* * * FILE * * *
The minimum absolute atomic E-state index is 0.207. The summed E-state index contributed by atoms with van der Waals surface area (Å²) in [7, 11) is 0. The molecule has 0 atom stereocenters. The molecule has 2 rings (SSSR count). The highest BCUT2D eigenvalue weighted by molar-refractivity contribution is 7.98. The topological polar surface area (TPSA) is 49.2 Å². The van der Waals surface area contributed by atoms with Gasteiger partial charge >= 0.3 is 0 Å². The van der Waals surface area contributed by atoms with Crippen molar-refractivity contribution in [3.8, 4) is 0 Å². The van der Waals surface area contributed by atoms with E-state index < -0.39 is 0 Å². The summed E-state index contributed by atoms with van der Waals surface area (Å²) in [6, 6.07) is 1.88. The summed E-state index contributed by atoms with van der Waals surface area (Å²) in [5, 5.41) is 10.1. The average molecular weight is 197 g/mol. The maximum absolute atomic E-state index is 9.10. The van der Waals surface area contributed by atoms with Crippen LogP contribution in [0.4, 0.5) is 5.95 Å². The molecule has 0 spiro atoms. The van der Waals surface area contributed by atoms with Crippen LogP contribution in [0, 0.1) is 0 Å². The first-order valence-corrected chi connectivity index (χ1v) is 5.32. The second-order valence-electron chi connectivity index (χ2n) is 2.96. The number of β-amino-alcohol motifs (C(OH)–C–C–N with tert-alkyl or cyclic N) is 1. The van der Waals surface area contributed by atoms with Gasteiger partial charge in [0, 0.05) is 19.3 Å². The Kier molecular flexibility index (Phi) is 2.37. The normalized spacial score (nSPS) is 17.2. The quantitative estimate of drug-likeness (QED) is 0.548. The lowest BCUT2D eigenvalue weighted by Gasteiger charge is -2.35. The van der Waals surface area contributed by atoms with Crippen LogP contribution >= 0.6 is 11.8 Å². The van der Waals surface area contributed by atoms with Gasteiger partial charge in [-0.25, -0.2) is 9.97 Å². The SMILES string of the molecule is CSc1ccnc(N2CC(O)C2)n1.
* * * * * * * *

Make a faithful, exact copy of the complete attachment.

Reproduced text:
The minimum absolute atomic E-state index is 0.207. The summed E-state index contributed by atoms with van der Waals surface area (Å²) in [7, 11) is 0. The molecule has 0 atom stereocenters. The molecule has 2 rings (SSSR count). The highest BCUT2D eigenvalue weighted by molar-refractivity contribution is 7.98. The topological polar surface area (TPSA) is 49.2 Å². The van der Waals surface area contributed by atoms with Gasteiger partial charge >= 0.3 is 0 Å². The van der Waals surface area contributed by atoms with Crippen molar-refractivity contribution in [3.8, 4) is 0 Å². The van der Waals surface area contributed by atoms with E-state index < -0.39 is 0 Å². The summed E-state index contributed by atoms with van der Waals surface area (Å²) in [6, 6.07) is 1.88. The summed E-state index contributed by atoms with van der Waals surface area (Å²) in [5, 5.41) is 10.1. The average molecular weight is 197 g/mol. The maximum absolute atomic E-state index is 9.10. The van der Waals surface area contributed by atoms with Crippen LogP contribution in [0.4, 0.5) is 5.95 Å². The molecule has 0 spiro atoms. The van der Waals surface area contributed by atoms with Crippen LogP contribution in [0, 0.1) is 0 Å². The first-order valence-corrected chi connectivity index (χ1v) is 5.32. The second-order valence-electron chi connectivity index (χ2n) is 2.96. The number of β-amino-alcohol motifs (C(OH)–C–C–N with tert-alkyl or cyclic N) is 1. The van der Waals surface area contributed by atoms with Gasteiger partial charge in [0, 0.05) is 19.3 Å². The Kier molecular flexibility index (Phi) is 2.37. The normalized spacial score (nSPS) is 17.2. The quantitative estimate of drug-likeness (QED) is 0.548. The lowest BCUT2D eigenvalue weighted by Gasteiger charge is -2.35. The van der Waals surface area contributed by atoms with Crippen LogP contribution >= 0.6 is 11.8 Å². The van der Waals surface area contributed by atoms with Gasteiger partial charge in [-0.25, -0.2) is 9.97 Å². The SMILES string of the molecule is CSc1ccnc(N2CC(O)C2)n1.